Adonis Diaries

Posts Tagged ‘mortality rate

There are two problems with this question.

  1. It neglects the law of large numbers; and
  2. It assumes that one of two things happen: you die or you’re 100% fine.

The US has a population of 328,200,000. If 1% of the population dies, that’s 3,282,000 people dead.

Three million people dead would monkey wrench the economy no matter what.

That more than doubles the number of annual deaths all at once.

The second bit is people keep talking about deaths.

Deaths, deaths, deaths. Only one percent die! Just one percent! One is a small number! No big deal, right?

What about the people who survive the affliction?

For every one person who dies:

  • 19 more require hospitalization.
  • 18 of those will have permanent heart damage for the rest of their lives.
  • 10 will have permanent lung damage.
  • 3 will have strokes.
  • 2 will have neurological damage that leads to chronic weakness and loss of coordination.
  • 2 will have neurological damage that leads to loss of cognitive function.

So now all of a sudden, that “but it’s only 1% fatal!” becomes:

  • 3,282,000 people dead.
  • 62,358,000 hospitalized.
  • 59,076,000 people with permanent heart damage.
  • 32,820,000 people with permanent lung damage.
  • 9,846,000 people with strokes.
  • 6,564,000 people with muscle weakness.
  • 6,564,000 people with loss of cognitive function.

That’s the thing that the folks who keep going on about “only 1% dead, what’s the big deal?” don’t get.

The choice is not “ruin the economy to save 1%.”

If we reopen the economy, it will be destroyed anyway. The US economy cannot survive everyone getting COVID-19.

Edited to add:

Wow, this answer has really blown up. Many people are asking about the sources, so here’s the basic rundown:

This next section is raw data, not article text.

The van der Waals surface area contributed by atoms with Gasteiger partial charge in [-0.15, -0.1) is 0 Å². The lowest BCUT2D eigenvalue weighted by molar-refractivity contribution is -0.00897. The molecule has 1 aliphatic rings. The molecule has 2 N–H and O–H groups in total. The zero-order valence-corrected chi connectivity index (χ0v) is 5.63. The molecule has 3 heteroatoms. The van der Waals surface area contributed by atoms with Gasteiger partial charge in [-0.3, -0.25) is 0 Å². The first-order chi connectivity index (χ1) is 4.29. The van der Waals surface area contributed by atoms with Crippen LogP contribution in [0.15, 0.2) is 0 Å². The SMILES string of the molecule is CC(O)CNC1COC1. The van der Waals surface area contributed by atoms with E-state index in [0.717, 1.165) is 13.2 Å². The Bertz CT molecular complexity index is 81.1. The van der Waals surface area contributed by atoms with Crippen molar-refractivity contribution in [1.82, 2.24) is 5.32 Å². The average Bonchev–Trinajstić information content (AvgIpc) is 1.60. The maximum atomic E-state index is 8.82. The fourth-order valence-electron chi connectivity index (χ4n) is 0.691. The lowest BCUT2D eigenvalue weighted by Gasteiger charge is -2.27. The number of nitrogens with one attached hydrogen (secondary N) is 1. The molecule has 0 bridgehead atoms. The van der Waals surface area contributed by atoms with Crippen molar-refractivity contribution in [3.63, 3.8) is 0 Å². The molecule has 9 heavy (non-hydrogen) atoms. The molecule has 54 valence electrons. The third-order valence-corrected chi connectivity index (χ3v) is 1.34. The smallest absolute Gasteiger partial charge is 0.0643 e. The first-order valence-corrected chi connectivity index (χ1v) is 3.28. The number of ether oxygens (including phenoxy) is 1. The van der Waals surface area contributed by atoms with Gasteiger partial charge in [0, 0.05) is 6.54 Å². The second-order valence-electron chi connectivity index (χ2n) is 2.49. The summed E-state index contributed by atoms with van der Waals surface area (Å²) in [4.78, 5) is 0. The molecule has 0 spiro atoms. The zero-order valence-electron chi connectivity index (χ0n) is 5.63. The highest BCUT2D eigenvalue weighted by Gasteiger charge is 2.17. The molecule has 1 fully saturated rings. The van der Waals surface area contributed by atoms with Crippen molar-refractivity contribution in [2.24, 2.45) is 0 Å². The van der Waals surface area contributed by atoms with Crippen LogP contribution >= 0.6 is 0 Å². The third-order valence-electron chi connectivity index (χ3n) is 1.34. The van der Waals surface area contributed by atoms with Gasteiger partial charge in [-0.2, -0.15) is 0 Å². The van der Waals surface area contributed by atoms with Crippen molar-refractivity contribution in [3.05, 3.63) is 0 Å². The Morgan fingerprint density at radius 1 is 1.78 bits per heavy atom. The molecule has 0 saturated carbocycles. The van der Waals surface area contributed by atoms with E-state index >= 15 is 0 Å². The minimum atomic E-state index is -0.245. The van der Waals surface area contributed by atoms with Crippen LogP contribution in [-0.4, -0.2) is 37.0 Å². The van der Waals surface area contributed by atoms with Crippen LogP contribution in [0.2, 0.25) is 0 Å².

This model assumes that the question’s hypothetical is correct and the fatality rate is 1%.

It also assumes for the sake of argument 100% infection.

(In reality, neither of these is a perfect match to reality. The infection rate will never hit 100%, but the fatality rate in a widespread infection is likely to be greater than 1%, because health care services will be overwhelmed.)

The statistics I used in this answer were compiled from a number of different sources.

I spent quite a bit of time writing the answer. Unfortunately, I don’t have my search history in front of me, so I’ll attempt to re-compile them.

Some of the sources include:

What we know (so far) about the long-term health effects of Covid-19

Physicians have also reported an increase in inflammation of and damage to the heart muscle in Covid-19 patients. One study published in March found that out of 416 hospitalized Covid-19 patients, 19% showed signs of heart damage.

Another study from Wuhan published in January found 12% of Covid-19 patients showed signs of cardiovascular damage. Other studies have since found evidence of myocarditis, inflammation of the heart muscle that can cause scarring, and heart failure in Covid-19 patients.